Recently repainted houses houses in nearby Cannonbury Road, Islington showing typical white woodwork and white or cream render

The use of white paint on exterior woodwork is so common these days in late Georgian and early Victorian townhouses that most of us use it without thinking. I was therefore intrigued when our architect suggesting using black for the sash bars and window frames of our 1840s stucco fronted semi. She said that it let the building’s features be “read” better; painted black, the eye sees the window openings more as single voids in the volume of the building whereas white sash bars have the effect of stopping the eye and making the window seem like part of the wall surface. I was not entirely convinced so I decided to do some research.

A view of the other side of the road from our house. Beautifully decorated and a model of cooperation between neighbours, but how authentic is it?

A few months previously I had been looking for pre-war photographs of my street at the local library and in the Greater London Record Office in an attempt to discover what type of railings the house once possessed. Although I found no photographs of my side of the street I did find some of the rather grander houses opposite. One of these is reproduced below, together with a snapshot of the same house today.



Comparing the house then and now I was struck by a number of differences. The house in the older photograph looks more formal and somehow more substantial. It is not possible to tell from the black and white image what colours had been used but all the woodwork is clearly dark. This of course was no proof of the original scheme as the photo must have been taken nearly 100 years after the house was built, but it did suggest a different aesthetic.

The next piece of evidence came from stripping one of my basement sash windows. Underneath the white paint was a dark green and below that a black or very murky brown. There was certainly no trace of pale coloured paint in the lower layers. The window was in bad shape and thickly encrusted so there is a fair chance that the lower layers dated from the 19th century. The use of dark green for window frames seems to have been common in the first part of the 20th century and may have been the colour at the time the black and white photo was taken. Very few local buildings have green windows now so it is difficult to judge what it may have looked like. The picture below taken from my bus on the way to work gives some idea of the effect.

Convinced now that we should try black for the windows my attention turned to the wall colour. My initial view was that we should use cream and pick out some of the architectural detail in white. This is the colour scheme used by many of our neighbours.

I had an inkling however that this was not what the original look would have been. The stucco was clearly intended to imitate stone, and under all the layers and paint, sandtex etc one could still see traces of the lines where the stucco had been scored to imitate ashlar joints. I had the feeling that the original stucco might have been left unpainted and would have been a yellowy brown colour. I thought I had read a comment of John Summerson’s years ago that Georgian buildings in London would have resembled the colour of Bath stone, although whether he was referring to the colour of London Stock brick or Regency stucco I am not sure.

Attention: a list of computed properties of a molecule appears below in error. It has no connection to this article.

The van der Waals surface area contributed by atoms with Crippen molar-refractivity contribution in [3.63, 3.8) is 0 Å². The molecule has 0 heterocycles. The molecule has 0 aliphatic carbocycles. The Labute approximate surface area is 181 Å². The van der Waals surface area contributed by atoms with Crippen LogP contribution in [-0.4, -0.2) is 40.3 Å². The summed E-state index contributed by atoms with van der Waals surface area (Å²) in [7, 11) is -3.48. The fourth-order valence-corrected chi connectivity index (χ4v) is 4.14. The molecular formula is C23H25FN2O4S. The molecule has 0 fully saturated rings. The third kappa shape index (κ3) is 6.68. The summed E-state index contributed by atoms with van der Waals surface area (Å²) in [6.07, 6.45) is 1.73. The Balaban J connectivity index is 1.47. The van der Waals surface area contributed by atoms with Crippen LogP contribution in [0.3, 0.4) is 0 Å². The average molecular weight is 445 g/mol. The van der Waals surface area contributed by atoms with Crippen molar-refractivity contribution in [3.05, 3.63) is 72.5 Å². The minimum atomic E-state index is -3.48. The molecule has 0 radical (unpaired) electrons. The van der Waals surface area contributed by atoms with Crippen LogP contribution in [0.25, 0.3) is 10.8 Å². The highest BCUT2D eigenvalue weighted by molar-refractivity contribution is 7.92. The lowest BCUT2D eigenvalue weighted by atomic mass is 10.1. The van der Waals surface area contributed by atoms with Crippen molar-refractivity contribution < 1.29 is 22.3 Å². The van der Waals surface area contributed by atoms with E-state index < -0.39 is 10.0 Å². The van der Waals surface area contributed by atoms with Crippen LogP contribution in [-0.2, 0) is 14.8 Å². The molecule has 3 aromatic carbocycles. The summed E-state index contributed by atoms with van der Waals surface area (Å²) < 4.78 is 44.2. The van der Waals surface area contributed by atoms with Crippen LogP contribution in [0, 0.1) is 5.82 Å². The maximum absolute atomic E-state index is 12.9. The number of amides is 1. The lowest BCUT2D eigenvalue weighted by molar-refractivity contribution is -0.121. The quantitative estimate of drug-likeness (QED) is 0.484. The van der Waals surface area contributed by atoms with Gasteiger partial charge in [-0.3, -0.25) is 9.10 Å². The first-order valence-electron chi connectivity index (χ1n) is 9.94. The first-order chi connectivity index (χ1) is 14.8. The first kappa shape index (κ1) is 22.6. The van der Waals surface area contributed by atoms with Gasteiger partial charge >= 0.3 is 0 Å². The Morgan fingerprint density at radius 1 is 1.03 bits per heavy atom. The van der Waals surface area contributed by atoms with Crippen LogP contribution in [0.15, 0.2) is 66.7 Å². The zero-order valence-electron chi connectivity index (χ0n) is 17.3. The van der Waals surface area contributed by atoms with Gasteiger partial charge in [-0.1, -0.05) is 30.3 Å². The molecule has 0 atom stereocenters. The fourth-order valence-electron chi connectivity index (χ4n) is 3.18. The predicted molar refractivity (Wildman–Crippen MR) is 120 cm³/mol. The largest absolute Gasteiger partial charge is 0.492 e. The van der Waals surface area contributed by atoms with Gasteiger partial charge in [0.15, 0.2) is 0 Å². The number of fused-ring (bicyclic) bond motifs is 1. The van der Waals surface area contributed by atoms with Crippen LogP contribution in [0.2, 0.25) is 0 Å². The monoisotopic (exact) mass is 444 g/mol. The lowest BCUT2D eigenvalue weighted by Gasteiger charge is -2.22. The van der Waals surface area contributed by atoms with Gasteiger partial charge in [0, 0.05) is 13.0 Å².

What finally convinced me was a book on Regency decoration which showed a contemporary coloured illustration of a stucco townhouse; the walls were stone-coloured and the woodwork was dark. The author, Steven Parissien, described how window colours after 1800 could be quite varied, including black, grey and brown. This is how the terraces of Hove, Brighton and Regent’s Park must have looked when built - very different from today’s appearance. In fact some of the original leases for the Nash terraces call for repainting woodwork in simulated oak graining every four years. My wife did not take much convincing that we should try the colour scheme and the task of selecting the exact colours began. For the walls we eventually chose Farrow & Ball’s “String” and for the woodwork an exterior eggshell, also from Farrow & Ball, called “Umbrello Black”. Our decorator preferred a different brand of emulsion so in the end we used that, made up in a similar colour.

Our house before redecoration (left) and after (right).

The reaction of our neighbours has been muted. No one has said they actively dislike it but no one has yet dashed out and repainted their house in our colours. One resident of the street told us that we should not have painted the house in such contrasting colours to those of our attached neighbour, which is a fair point. I have since noticed more dark colours being used, mainly it seems by Georgian enthusiasts in the East End.

Two Georgian houses in Stepney; sandwiched between a superstore carpark and the deafening traffic of the Mile End Road they are good examples of the dedicated restoration work of Georgian enthusiasts

When we get round to replacing our front railings and gate we will face the next question; paint them black like everyone else or matt green in imitation of weathered bronze?

John Summerson, Georgian London
Steven Parissien, Regency Style